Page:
# Glossary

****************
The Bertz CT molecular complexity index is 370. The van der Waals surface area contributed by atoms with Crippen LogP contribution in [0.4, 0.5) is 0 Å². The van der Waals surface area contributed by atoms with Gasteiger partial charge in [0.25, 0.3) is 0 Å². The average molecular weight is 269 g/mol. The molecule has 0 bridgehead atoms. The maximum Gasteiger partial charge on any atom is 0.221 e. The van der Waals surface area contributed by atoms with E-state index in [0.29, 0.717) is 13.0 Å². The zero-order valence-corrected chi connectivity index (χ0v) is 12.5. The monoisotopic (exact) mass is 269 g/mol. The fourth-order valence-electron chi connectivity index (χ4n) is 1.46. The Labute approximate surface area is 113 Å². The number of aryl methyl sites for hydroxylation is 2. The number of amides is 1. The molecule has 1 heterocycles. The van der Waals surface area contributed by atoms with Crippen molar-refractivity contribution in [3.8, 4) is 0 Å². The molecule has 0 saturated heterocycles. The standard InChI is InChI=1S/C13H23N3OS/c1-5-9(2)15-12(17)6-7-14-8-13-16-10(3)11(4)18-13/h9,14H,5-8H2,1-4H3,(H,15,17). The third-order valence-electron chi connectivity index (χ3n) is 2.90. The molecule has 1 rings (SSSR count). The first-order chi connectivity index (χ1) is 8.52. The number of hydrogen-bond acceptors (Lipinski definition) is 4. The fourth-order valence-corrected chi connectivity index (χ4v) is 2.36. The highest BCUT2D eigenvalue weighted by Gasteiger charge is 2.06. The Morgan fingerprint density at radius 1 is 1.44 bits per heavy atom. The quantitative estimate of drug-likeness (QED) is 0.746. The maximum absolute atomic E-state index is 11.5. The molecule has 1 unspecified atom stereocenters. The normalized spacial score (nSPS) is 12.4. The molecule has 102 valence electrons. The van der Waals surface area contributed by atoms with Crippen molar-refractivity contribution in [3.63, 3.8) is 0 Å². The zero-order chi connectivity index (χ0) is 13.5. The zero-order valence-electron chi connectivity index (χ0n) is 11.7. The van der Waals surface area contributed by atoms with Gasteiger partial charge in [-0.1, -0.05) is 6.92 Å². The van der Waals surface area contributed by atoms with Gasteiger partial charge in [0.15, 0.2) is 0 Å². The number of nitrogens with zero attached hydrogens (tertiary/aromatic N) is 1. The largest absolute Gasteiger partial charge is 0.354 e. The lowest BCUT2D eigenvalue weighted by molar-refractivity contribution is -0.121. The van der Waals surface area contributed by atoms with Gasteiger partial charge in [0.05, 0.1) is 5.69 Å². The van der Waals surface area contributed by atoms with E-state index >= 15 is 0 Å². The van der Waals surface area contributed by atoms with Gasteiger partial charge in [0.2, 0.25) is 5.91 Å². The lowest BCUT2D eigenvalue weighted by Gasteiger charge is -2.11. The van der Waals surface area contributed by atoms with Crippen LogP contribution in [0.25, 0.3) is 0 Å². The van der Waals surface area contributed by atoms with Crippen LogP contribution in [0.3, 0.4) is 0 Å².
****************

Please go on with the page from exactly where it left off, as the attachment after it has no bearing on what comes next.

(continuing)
Abel function An Abel function A(z) is a function associated with a function f (z) that satisfies Abel's functional equation:         A( f (z)) = A(z) + 1 Abel matrix (NEW!) -- A matrix based on the Bell matrix. addition Addition is a binary operation defined on the complex numbers. For more information on this website, click here. analytic A special case of continuous meaning infinitely differentiable, plus some other requirements. The other requirements for a function being analytic differ depending on whether the requirements are for real analytic or complex analytic functions. real analytic complex analytic Bell matrix A Bell matrix B[ f ] is a matrix associated with a function f (x) such that: for all g(x). binary operation . Carleman matrix A Carleman matrix M[ f ] is a matrix associated with a function f (x) such that: for all g(x). closed form . continuous Continuous things are usually contrasted with discrete things. A good example of something continuous is the set of real numbers. continuous iteration Continuous iteration is a generalization of discrete iteration. This effectively turns a function f (x) into a function g(n, x) = f n(x). Two ways of doing this are to satisfy:         g(n, x) = f n(x)         for integer n which is a weaker form of continuous iteration, or:         g(1, x) = f (x)                 and         g(y, x) = f (g(y − 1, x))         for all real y, and         g(y, x) = g(y − 1, f (x))         for all real y which is a stronger form of continuous iteration. discrete Discrete things are usually contrasted with continuous things. A good example of something discrete is the set of integers. discrete iteration See iteration dynamical system endofunction The prefix endo- is usually used with terms with a domain and range like functions, morphisms, and functors. An endofunction is a function whose domain and range are the same set. evolution function exponential factorial Not to be confused with ordinary factorials. The exponential factorial is defined by EF(x) = xEF(x-1). For more information on this website click here. For more information from other websites, see Wikipedia. exponential An exponential function is any function of the form:         expb(z) = bz exponentiation Exponentiation is the process of raising a base to a power. Exponentiation is usually denoted: a^b or ab. flow See iteration. functional equation A functional equation is an equation in which a function is being solved for instead of a variable. Functional equations provide many valuable tools for performing iteration on analytic functions. For more information on this website, click here. For more information from other sources, see MathWorld, PlanetMath, or Wikipedia. hyper-n The n-th member of the hyper-operation sequence is known as hyper-n. hyper-operator A hyper-operator is any member of the hyper-operator sequence. hyper-operator sequence The hyper-operator sequence is:         hyper1 = addition,         hyper2 = multiplication,         hyper3 = exponentiation,         hyper4 = tetration,         hyper5 = pentation ... and so on. hyperpower See tetrate. infinite tetrate . infinitely iterated exponential The infinitely iterated exponential is T∞x. inverse function An inverse function is a function g(x) associated with a function f (x) that satisfies:         f (g(x)) = x         and         g( f (x)) = x over some interval of x. An inverse function is usually denoted: f −1(x). iterated exponentiation Iterated exponentiation can be interpreted as either:         iterated exponentials or         iterated powers, but usually the former is implied, so on this website the former terminology will be used. iterated exponential An iterated exponential is a function of the form:         expSBP(b,n)(z)         for integer n. iterated power An iterated power is a function of the form:         pownb(z)         for integer n. iterate The t-fold iterate of a function f (x) is f t(x) where t is constant. iteration Iteration is the process of applying a function repeatedly, or using the output of a function as its input, a given number of times. iterational (NEW!) -- The iterational of a function f (x) from x is f t(x) where x is constant. Lambert W-function The Lambert W-function is the inverse function of:         f (x) = xex logarithm A logarithm is an inverse function of an exponential function matrix A matrix is a 2-dimensional array of elements. The elements of a matrix are usually integers or real numbers. Munafo class A number associated with "how big" a number is. The elements of a matrix are usually integers or real numbers. orbit See iterational. pentation Pentation is the orbit of a tetrational function from 1. power A power function is any function of the form:         pown(z) = zn product-logarithm A product-logarithm is the inverse function of:         f (x) = xbx Puiseux series Involves logarithms. root A root is an inverse function of a power function. root (number) A root is also another name for a zero of a function. self-map See endofunction. Schröder function An Schroeder function S(z) is a function associated with a function f (z) that satisfies the Schroeder functional equation:         S( f (z)) = c S(z). super-exponential See tetrational. super-exponentiation Old name for tetration coined by Bromer. super-logarithm A super-logarithm is an inverse function of a tetrational function. super-power See tetrate. super-root A super-root is an inverse function of a tetrate function. Taylor series Usual. tetrate (NEW!) -- This term can have two meanings: as a verb, and as a noun. To tetrate (v. TET-trayt) a number means to perform tetration on it. The n-th tetrate (n. TET-trit) is a function from x to x-tetra-n. Formerly: tetration Tetration is the iterational of an exponential from 1. For more information on tetration, two really great places to start are: MathWorld and Wikipedia, the page on this website about tetration, and of course, this rest of this entire website is about tetration. tetrational The base-b tetrational is a function from x to b-tetra-x. zero of a function A zero of a function is a number c such that f (c) = 0